On March 15, I joined the strike for climate action with 500 young people from across the Salt Lake Valley. Rather than going to class, we gathered on the steps of the Utah Capitol. As we shared our thoughts about the climate crisis, fear for our futures echoed from story to story.

For many teenagers, this was their first protest. One student said they skipped school because the opportunity to demand our politicians act on the climate crisis was too important to miss. I joined the strike to show that our futures should be valued above profit, and that the need for climate action is urgent. If our leaders fail to take climate action now, the burden of climate change will be on my generation.

Ten days after youth stood up for a livable climate, the U.S. Bureau of Land Management will sell off 217,576 acres of public lands in Utah for oil and gas extraction — the largest oil and gas lease sale in Utah since 2008.

Increasing oil and gas extraction in the face of imminent climate crisis is unconscionable. According to the Intergovernmental Panel on Climate Change, society has less than 12 years to shift away from fossil fuels to prevent catastrophe. We already feel climate change in Utah, as last year was our state’s driest year on record.

The public, environmental organizations and indigenous leaders have spoken out in opposition to the oil and gas lease sales. Hundreds of comments have been submitted through formal processes. Protests have occurred outside and inside the Utah BLM office. Yet, the BLM has failed to listen.

So young people decided to take our concerns to Gov. Gary Herbert in hopes that our state’s highest official will protect our future. In 2017, Herbert successfully convinced the BLM to defer parcels near Dinosaur National Monument, and governors of states such as New Mexico, Colorado and Florida have also requested and achieved limitations on oil and gas leasing within their borders and off their coasts. We know the BLM listens to state leaders and we hoped that, as our leader, Herbert would listen to us and stand up for our generation.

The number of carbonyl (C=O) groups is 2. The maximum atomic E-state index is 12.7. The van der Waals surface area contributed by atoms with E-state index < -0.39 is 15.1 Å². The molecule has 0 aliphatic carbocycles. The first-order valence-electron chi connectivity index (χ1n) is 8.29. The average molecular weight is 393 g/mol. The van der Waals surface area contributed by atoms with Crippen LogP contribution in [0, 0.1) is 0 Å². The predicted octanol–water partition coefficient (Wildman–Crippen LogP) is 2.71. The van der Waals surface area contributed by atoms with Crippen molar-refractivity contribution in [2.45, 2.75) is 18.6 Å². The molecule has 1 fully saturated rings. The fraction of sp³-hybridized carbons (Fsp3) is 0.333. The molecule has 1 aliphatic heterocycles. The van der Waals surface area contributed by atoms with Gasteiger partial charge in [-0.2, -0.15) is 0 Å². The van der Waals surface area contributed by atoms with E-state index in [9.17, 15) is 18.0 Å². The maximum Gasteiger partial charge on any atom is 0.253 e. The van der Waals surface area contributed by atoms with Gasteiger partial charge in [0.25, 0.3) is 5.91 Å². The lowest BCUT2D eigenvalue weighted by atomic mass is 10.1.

Nearly a year ago, Herbert signaled he understood the gravity of the climate crisis when he signed the Concurrent Resolution on Environmental and Economic Stewardship. High school and college students across the state, including myself, worked for two years to convince our legislators that climate change was real. If Herbert takes the words he signed into law seriously, he should request the BLM defer parcels in the March oil and gas lease sale.

On March 19, we delivered a letter to the governor’s office and received a disappointing response. We were told that that as long as constituents were driving cars, the state couldn’t do much to end fossil fuel extraction in Utah, or even stop one oil and gas lease sale. We were given the option to choose a few parcels to save.

As I said in my speech during the strike, compromise is not an option. We need 100 percent commitment from our state leaders to climate action. All extraction will have dire consequences in the face of climate catastrophe.

Herbert has failed my generation. By acknowledging climate change but not following through with substantive action to dramatically reduce carbon emissions, the governor is knowingly sacrificing our future.

Whether the governor acts for young people or not, we will continue to rise like we did for the international climate strike. My generation will hold our leaders accountable and take our futures into our own hands. Clearly, we are the only ones we can rely on.

(Trent Nelson | The Salt Lake Tribune) Mishka Banuri speaks at the 2019 Women's March on Utah in Salt Lake City on Saturday Jan. 19, 2019.

Mishka Banuri is a senior at West High School and a co-founder of Utah Youth for Environmental Solutions.